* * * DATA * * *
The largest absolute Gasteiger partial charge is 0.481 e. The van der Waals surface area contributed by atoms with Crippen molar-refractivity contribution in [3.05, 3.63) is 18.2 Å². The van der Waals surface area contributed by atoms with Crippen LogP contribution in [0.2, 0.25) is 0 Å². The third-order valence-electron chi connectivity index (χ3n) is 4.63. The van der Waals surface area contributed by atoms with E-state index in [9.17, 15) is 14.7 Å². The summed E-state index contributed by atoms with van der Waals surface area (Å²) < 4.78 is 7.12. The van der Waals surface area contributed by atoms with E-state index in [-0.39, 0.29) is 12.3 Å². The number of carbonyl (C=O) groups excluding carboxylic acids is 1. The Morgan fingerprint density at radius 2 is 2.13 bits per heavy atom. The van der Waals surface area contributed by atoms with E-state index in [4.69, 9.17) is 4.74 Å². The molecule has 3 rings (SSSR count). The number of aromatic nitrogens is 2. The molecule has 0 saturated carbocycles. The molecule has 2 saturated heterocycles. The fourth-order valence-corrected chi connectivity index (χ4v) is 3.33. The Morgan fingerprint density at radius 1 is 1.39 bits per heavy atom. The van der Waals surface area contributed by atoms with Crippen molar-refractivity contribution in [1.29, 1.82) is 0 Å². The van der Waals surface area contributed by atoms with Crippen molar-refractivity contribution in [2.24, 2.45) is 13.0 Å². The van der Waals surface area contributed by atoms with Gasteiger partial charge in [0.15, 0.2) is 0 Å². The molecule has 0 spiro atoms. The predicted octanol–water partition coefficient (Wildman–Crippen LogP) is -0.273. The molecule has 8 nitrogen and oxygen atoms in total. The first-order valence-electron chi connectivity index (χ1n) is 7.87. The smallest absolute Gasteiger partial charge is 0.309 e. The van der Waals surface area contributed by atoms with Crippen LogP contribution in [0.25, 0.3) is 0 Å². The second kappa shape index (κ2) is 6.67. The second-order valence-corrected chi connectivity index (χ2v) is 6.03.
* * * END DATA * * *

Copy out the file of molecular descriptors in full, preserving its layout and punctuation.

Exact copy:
The largest absolute Gasteiger partial charge is 0.481 e. The van der Waals surface area contributed by atoms with Crippen molar-refractivity contribution in [3.05, 3.63) is 18.2 Å². The van der Waals surface area contributed by atoms with Crippen LogP contribution in [0.2, 0.25) is 0 Å². The third-order valence-electron chi connectivity index (χ3n) is 4.63. The van der Waals surface area contributed by atoms with E-state index in [9.17, 15) is 14.7 Å². The summed E-state index contributed by atoms with van der Waals surface area (Å²) < 4.78 is 7.12. The van der Waals surface area contributed by atoms with E-state index in [-0.39, 0.29) is 12.3 Å². The number of carbonyl (C=O) groups excluding carboxylic acids is 1. The Morgan fingerprint density at radius 2 is 2.13 bits per heavy atom. The van der Waals surface area contributed by atoms with E-state index in [4.69, 9.17) is 4.74 Å². The molecule has 3 rings (SSSR count). The number of aromatic nitrogens is 2. The molecule has 0 saturated carbocycles. The molecule has 2 saturated heterocycles. The fourth-order valence-corrected chi connectivity index (χ4v) is 3.33. The Morgan fingerprint density at radius 1 is 1.39 bits per heavy atom. The van der Waals surface area contributed by atoms with Crippen molar-refractivity contribution in [1.29, 1.82) is 0 Å². The van der Waals surface area contributed by atoms with Crippen molar-refractivity contribution in [2.24, 2.45) is 13.0 Å². The van der Waals surface area contributed by atoms with Gasteiger partial charge in [0.15, 0.2) is 0 Å². The molecule has 0 spiro atoms. The predicted octanol–water partition coefficient (Wildman–Crippen LogP) is -0.273. The molecule has 8 nitrogen and oxygen atoms in total. The first-order valence-electron chi connectivity index (χ1n) is 7.87. The smallest absolute Gasteiger partial charge is 0.309 e. The van der Waals surface area contributed by atoms with Crippen LogP contribution in [0.25, 0.3) is 0 Å². The second kappa shape index (κ2) is 6.67. The second-order valence-corrected chi connectivity index (χ2v) is 6.03.